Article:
At the end of the Program, participants embarked on a final project: interview a leading BIPOC activist and publish the interview in Spring, amplifying their work and profile. One interview has already been published, while others are in the works.
Participants attended at least one Program meeting per week, in addition to other regular Spring meetings and activities. Members of the Coordinating Committee were available to attend Program meetings and provide ongoing feedback, mentorship, and support to participants.
The 2022 Program aims to develop a similar routine of activity, although the topics may vary and other activities and projects may be considered.
Based on the success of last year’s program, as well as Spring’s 2021 Fund Drive, we have enough resources to expand the number of participants from three to four.
Spring encourages all BIPOC members who have any interest at all in the Program to consider applying. Our aim is to make the Program as accessible as possible.
To that end, we propose the following minimal criteria to apply:
- Be a dues-paying member of the Spring Socialist Network
- Have a basic understanding of Spring’s politics
- Participate in at least one Spring activity per month
- Be prepared to commit a minimum of five hours of work per week to the Program for the full 28-week period
Before you apply, we encourage you to read the original BIPOC Leadership Development Program proposal, which explains more fully the vision and purpose of the Program.
Program Participants will receive an honorarium amounting to $3,500 for the full 28 week program. This represents the equivalent of $25 per hour for 5 hours per week, paid on a monthly basis, for their participation in the Program.
For clarity, this is not an employment contract, but rather an honorarium for training. It is intended to allow participants to forgo other forms of paid employment and/or to supplement existing income in order to free up time to read, lead, and contribute to the Spring’s theoretical development and the body of socialist ideas.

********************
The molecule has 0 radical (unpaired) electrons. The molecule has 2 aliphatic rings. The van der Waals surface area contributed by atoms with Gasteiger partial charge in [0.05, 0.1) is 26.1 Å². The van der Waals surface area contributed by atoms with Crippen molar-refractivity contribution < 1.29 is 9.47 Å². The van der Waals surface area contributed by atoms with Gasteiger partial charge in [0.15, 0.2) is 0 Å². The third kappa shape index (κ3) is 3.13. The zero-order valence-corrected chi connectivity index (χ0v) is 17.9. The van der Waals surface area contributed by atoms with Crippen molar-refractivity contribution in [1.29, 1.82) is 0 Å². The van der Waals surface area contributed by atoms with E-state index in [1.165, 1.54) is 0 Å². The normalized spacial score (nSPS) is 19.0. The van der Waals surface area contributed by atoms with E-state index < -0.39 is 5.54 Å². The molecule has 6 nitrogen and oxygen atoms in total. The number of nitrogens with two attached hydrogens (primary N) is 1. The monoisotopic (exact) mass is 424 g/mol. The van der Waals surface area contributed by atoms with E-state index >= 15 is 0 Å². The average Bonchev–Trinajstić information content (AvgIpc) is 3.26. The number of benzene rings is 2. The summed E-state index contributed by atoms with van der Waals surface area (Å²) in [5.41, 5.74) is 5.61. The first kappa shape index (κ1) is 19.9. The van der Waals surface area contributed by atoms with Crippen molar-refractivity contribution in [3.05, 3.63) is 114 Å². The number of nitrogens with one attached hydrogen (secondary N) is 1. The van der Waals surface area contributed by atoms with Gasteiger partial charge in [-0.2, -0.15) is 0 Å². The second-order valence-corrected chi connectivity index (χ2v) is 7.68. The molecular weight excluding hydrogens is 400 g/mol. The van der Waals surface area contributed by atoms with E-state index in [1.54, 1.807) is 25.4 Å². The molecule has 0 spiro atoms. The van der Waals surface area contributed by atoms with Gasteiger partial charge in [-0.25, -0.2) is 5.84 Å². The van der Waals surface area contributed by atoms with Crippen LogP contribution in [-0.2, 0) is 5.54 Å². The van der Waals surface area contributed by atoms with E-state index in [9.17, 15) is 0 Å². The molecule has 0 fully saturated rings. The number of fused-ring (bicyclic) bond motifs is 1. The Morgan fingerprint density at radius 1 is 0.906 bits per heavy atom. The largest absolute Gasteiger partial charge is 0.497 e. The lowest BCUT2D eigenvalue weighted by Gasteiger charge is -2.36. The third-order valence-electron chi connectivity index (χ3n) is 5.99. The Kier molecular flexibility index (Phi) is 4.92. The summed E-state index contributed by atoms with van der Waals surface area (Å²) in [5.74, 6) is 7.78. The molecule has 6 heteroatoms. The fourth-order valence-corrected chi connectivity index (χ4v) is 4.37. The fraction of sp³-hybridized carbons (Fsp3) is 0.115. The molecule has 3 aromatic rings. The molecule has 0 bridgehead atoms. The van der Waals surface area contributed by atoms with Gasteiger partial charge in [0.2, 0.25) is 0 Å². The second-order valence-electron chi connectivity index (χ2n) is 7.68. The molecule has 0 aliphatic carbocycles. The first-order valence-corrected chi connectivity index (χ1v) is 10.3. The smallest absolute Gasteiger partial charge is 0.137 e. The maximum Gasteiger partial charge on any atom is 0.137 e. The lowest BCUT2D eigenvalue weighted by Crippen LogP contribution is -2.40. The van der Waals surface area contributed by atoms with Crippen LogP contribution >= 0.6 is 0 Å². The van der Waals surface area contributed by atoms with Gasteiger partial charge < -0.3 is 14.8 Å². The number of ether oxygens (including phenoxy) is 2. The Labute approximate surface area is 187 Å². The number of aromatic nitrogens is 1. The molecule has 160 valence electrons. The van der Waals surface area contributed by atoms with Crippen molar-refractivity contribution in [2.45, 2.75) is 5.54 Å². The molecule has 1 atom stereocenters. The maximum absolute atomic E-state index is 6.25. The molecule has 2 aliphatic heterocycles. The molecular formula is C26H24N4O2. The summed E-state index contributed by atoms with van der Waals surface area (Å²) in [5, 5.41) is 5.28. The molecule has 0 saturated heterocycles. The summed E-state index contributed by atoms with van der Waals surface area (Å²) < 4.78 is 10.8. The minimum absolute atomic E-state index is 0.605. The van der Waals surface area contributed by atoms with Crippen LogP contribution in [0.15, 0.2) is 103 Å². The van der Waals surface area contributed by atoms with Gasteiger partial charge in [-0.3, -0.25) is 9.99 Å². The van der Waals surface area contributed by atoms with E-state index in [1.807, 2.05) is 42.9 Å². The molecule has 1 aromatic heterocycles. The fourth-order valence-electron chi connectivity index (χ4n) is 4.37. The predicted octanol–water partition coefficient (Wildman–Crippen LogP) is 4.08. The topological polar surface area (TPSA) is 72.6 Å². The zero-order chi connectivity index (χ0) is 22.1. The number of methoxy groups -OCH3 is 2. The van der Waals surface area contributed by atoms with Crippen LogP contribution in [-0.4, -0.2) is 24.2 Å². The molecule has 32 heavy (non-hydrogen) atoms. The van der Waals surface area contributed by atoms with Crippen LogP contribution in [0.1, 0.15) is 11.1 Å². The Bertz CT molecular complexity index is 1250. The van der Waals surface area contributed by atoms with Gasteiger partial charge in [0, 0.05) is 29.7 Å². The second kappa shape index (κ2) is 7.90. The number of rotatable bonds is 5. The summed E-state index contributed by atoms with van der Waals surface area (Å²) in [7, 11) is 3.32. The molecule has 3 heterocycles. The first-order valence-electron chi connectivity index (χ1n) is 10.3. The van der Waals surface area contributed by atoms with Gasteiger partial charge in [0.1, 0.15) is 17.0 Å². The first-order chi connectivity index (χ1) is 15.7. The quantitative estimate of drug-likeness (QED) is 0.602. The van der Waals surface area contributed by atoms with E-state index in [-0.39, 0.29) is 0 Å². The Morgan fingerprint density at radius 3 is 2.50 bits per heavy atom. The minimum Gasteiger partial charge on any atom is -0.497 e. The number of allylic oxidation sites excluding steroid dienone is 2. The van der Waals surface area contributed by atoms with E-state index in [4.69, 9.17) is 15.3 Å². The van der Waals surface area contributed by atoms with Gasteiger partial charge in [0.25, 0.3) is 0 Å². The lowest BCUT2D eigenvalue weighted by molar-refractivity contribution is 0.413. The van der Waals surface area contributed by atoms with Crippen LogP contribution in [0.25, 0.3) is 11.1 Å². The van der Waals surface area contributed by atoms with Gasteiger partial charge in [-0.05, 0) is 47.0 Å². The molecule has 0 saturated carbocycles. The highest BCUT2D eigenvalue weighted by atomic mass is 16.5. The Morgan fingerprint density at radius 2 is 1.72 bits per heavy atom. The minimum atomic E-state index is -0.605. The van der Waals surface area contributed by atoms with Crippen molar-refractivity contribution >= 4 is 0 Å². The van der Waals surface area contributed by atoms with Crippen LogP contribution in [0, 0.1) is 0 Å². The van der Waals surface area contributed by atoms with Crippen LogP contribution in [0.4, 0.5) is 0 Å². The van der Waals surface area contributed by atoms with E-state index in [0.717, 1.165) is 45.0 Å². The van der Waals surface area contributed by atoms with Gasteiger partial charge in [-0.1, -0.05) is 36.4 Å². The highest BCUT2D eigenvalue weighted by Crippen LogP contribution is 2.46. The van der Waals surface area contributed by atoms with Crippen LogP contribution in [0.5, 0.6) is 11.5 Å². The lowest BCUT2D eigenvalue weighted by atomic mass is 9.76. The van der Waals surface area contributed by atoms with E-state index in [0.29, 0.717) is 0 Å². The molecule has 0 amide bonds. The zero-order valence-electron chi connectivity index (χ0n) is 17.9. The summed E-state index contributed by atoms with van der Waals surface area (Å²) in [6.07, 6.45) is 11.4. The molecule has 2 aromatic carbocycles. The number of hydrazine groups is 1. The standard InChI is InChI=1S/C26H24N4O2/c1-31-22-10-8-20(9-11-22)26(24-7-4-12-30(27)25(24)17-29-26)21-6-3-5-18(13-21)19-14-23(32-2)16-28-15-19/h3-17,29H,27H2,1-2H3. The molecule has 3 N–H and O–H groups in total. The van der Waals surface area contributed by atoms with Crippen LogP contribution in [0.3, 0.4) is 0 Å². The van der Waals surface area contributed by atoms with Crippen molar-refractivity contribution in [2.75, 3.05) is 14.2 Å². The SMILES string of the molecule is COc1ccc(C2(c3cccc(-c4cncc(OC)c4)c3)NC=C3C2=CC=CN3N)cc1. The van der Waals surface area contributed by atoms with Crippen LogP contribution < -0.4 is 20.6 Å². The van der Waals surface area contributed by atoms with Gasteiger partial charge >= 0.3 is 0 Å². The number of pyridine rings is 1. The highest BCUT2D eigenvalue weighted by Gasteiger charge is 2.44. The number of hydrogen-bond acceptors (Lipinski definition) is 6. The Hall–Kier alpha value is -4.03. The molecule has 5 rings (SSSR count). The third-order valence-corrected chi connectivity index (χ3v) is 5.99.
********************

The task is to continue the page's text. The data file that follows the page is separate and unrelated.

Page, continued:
The general breakdown of weekly Program activity is as follows:
- 1 hour to attend weekly Program meetings
- 3 hours to read, prepare, plan, and conduct the work of the Program
- 1 hour of flex time saved/used to attend monthly Justice for Workers meetings (usually 2 hours) and for those weeks when educationals take place
- TOTAL average hours per week = 5 hours
How to apply
BIPOC members may apply by completing this short online application form.
The application provides members with the opportunity to express why they’re interested in the Program and what they hope to get from it. It also allows members to confirm their understanding of the Program’s expectations and their availability to participate.
The deadline to apply is Friday, November 26 at 5:00 p.m. EST.
Spring’s Coordinating Committee will be responsible for selecting and notifying the participants by Monday, December 6, 2021, when the results will be announced to the rest of the organization.
For more information, email email@example.com.
Reflections from past participants
“After being accepted as part of Spring’s BIPOC Leadership Development Program, it soon became more than just time well spent in forwarding my activism and all I’ve learned about socialism. It was a great one-of-kind opportunity to reflect on why I identify as a socialist, literally helping me realize and be bold enough to announce that I am a revolutionary journalist at the core. Also, it was so uplifting to be able to practice leadership skills and to share in a place where others were eager to learn from my personal experiences as a BIPOC person living in Canada. I would definitely recommend this experience to other BIPOC comrades.”
- Loretta Fisher, 2020-21 participant
“Spring’s BIPOC Leadership Development Program was an excellent opportunity for me to match my lived experience with theory and to share my own insights with others who are passionate about making the world a better place. In particular, it allowed me to link one of the largest mass movements in the 21st century to our political practice as leftists in the Canadian state, and to access mentorship and connections with experienced activists who taught me some of the ropes of political organizing.”
- Mariam Agra, 2020-21 participant